THE REPLACEMENTS’ Pleased to Meet Me isn’t celebrating an obvious anniversary. The 1987 release isn’t 30 or 40 – it’s 33 (and not even 33-1/3!) – so the release of this Deluxe Edition is a bit surprising. Housed in the now standard Warner Music/Rhino LP-sized “book” format (a la Ramones, The Doors, Love), the Minneapolis band’s (arguably) greatest album is now surrounded by a coupla CDs of demos, rough mixes, outtakes and alternate takes that tell a much more complete story about this record, (arguably) the first or second album that should’ve turned them into a major band. Whether that would’ve been a boon or a bitch for these rock ’n’ roll loudmouths isn’t that hard to figure out if you know The Replacements’ story and trajectory.
Without diving deep into all of that last bit – after all, if you’re reading this you probably know the basics of their back story – Pleased to Meet Me was a turning point for the band. The Replacements had already been touted as the college rock band of the moment and after 1983’s Let It Be they seemed destined to hit the big time. Their first major label release, Tim (1985) had some great material but somehow missed the mark and so a lot was riding on this one. What a great time for the band to have to fire their lead guitarist (bassist Tommy Stinson’s brother Bob), just as they were on the precipice of Rock Mountain, about to go into the studio with a solid satchel of songs that was sure to do the trick. Paul Westerberg, Tommy and Chris Mars got together with producer Jim Dickinson at Memphis’ famous Ardent Studios and – long story short (it’s all in the included book) – put together this amazing record.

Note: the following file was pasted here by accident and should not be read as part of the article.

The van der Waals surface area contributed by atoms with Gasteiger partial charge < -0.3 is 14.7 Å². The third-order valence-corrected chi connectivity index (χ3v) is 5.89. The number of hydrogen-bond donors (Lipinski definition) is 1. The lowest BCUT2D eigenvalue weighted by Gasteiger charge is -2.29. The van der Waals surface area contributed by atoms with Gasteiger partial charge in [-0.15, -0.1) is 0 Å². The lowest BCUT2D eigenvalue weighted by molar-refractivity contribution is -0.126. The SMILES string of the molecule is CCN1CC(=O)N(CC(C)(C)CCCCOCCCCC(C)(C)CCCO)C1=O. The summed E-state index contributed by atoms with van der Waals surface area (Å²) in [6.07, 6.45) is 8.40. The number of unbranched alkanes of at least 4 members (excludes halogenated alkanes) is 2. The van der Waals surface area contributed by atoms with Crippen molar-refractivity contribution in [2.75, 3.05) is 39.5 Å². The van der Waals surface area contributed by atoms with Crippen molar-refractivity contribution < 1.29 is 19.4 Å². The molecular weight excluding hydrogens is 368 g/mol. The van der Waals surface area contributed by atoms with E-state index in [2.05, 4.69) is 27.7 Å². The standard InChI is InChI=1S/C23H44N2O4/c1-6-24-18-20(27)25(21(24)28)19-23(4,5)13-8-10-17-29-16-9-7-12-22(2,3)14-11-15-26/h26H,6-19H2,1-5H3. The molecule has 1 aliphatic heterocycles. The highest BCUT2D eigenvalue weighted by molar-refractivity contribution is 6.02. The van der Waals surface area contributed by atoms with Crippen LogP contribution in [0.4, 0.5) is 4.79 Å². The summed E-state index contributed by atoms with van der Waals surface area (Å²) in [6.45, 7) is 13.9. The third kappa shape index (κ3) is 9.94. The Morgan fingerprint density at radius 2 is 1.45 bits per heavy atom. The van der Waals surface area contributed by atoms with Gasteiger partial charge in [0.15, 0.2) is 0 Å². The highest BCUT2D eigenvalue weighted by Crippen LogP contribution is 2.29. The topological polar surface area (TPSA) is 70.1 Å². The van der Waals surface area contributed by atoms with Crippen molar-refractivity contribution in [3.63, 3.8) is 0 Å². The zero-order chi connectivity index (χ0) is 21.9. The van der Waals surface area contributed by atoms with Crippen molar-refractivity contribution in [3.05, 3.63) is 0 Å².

At the time I remember seeing “digitally recorded” on the album cover and wondering if Pleased to Meet Me was the inevitable sell-out every band eventually makes when they sign a deal with the (major label) devil. And then I heard it! What a powerful record! It didn’t sound “clean” like digital was supposed to – it just sounded like a ballsy, blistering batch of Westerberg’s best stuff. Opening with “I.O.U.,” cruising into the brilliant “Alex Chilton,” careening into “I Don’t Know” and “Shooting Dirty Pool,” with breathers like “Nightclub Jitters” and “Skyway” along the way, Pleased to Meet Me was everything Tim should’ve been and even better than Let It Be. How could it be?! Well, it was, it is, and it forever shall be. Somehow Jim Dickinson and his assistants at Ardent got what they wanted out of the band, either by coaxing, cajoling or outright strong-arming – whatever. They got it.
Pleased to Meet Me was the last, great Replacements album so it’s natural that there’d be a version of it like this one. And yet, nowhere on this 12″ x 12″ package do they note “deluxe edition,” “33rd anniversary” or anything that announces why this, now. Regardless, what you get on this 3CD + LP set is a new master of the original album (on CD only), a slightly different tracklisting for the “rough mix” version – which appears on both one of the CDs and on the vinyl – and another disc of further versions. (The singles B-sides appear on the CD with the 2020 master of the original album.) Of the many, many mixes and demos, there are a few that are remarkable: “Awake Tonight” sounds like a Faces/Rod Stewart outtake, except with more of a Replacements swagger; “All He Wants to Do Is Fish” is drummer Mars’ lone songwriter/ lead singer credit and is quite good; and the bulk of the Blackberry Way (recording studio) demos. Though it’s clear that Westerberg had many of the songs basically ready to go once the band got all the way to Memphis, the lyrics changed considerably and multiple times between those first demos through to alternate takes and on to the rough mixes and final versions. There are plenty of demos here, too, that aren’t all that exciting, I have to admit. But in its entirety this Pleased to Meet Me, from the music to the illuminating (in words and pictures) book, is definitely a pleasure. – Marsh Gooch
4/5 (Rhino/Sire R2 643412, 2020)
And fer God’s sake don’t miss this video: